Board and Senior Management

Svenskt Näringsliv is the Confederation of Swedish Enterprise, a non-profit association of our member organisations – industry or employer associations, or other business organisations. Individual companies hold membership in the Confederation through their direct membership in these respective associations.

org_chart_SN.png

The Confederation of Swedish Enterprise is run through its annual members’ meeting, in which nearly 350 representatives appointed by their organisations take part. Each member organisation is entitled to appoint up to 10 representatives.

Our Board of Directors can vary in size, but currently has 82 members, of which 60 are directors, including the Director General, and 22 are alternates. 48 directors on the Board and all the alternates are appointed directly by each member organisation. Up to 12 directors are elected at the annual meeting, which also elects the Board Chair.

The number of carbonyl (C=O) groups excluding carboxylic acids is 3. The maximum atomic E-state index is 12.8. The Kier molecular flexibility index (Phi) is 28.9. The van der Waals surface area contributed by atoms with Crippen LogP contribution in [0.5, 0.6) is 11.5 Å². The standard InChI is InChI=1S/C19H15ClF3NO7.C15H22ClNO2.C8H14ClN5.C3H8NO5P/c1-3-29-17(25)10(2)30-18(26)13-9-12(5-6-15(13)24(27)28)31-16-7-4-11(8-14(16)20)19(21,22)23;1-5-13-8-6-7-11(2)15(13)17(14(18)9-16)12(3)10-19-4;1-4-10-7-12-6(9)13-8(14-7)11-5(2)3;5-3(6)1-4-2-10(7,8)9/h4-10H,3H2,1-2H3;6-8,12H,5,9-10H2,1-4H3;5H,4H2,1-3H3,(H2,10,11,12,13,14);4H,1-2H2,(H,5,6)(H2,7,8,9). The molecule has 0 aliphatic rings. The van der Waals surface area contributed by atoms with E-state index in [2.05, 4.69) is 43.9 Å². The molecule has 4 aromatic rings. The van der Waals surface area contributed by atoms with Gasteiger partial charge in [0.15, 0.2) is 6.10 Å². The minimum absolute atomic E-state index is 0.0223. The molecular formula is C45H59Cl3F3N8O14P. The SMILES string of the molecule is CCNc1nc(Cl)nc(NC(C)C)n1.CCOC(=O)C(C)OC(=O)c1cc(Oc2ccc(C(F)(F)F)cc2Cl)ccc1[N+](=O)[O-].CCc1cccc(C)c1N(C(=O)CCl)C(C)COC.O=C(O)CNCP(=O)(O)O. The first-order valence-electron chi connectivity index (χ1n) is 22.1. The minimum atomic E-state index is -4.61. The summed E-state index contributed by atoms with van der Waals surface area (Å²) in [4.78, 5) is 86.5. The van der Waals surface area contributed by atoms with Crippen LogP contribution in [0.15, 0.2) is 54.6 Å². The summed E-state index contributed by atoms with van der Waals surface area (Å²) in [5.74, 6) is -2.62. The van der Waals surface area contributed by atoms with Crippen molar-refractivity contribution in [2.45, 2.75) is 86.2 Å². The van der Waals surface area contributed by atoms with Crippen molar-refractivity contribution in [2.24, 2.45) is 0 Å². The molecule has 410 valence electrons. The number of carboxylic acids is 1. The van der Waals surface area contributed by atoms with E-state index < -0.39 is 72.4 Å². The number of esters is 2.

Member organisations’ representation on the Board of Directors and voting strength at the annual meeting are weighted according to the fees paid to the Confederation by their member companies.

The Board appoints up to three Vice Chairs from their number and they appoint working committees that include the Board Chair, Director General, and up to 12 directors. The Board also appoints the General Director as the most senior operational executive, who also represents the Confederation publically.

The Confederation of Swedish Enterprise is a member representative organisation, which means that we operate under the mandate of our members and that the Board of Directors sets the organisational goals and objectives of these operations. We use our own principle of subsidiarity so that the Confederation only addresses collectively issues of common interest among our member businesses, regardless of industry or sector.

The Confederation is also responsible for all collaborative efforts between our members. We make sure that the Directors General of our member organisations met regularly with senior executives at the Confederation. This collaboration includes members regularly informing each other, and appropriate Confederation offices, about current operations, and that issues of special importance (such as collective bargaining issues that can affect sister organisations) are also considered centrally at the Confederation. The Confederation Board can also determine to pay compensation for industrial actions to member companies.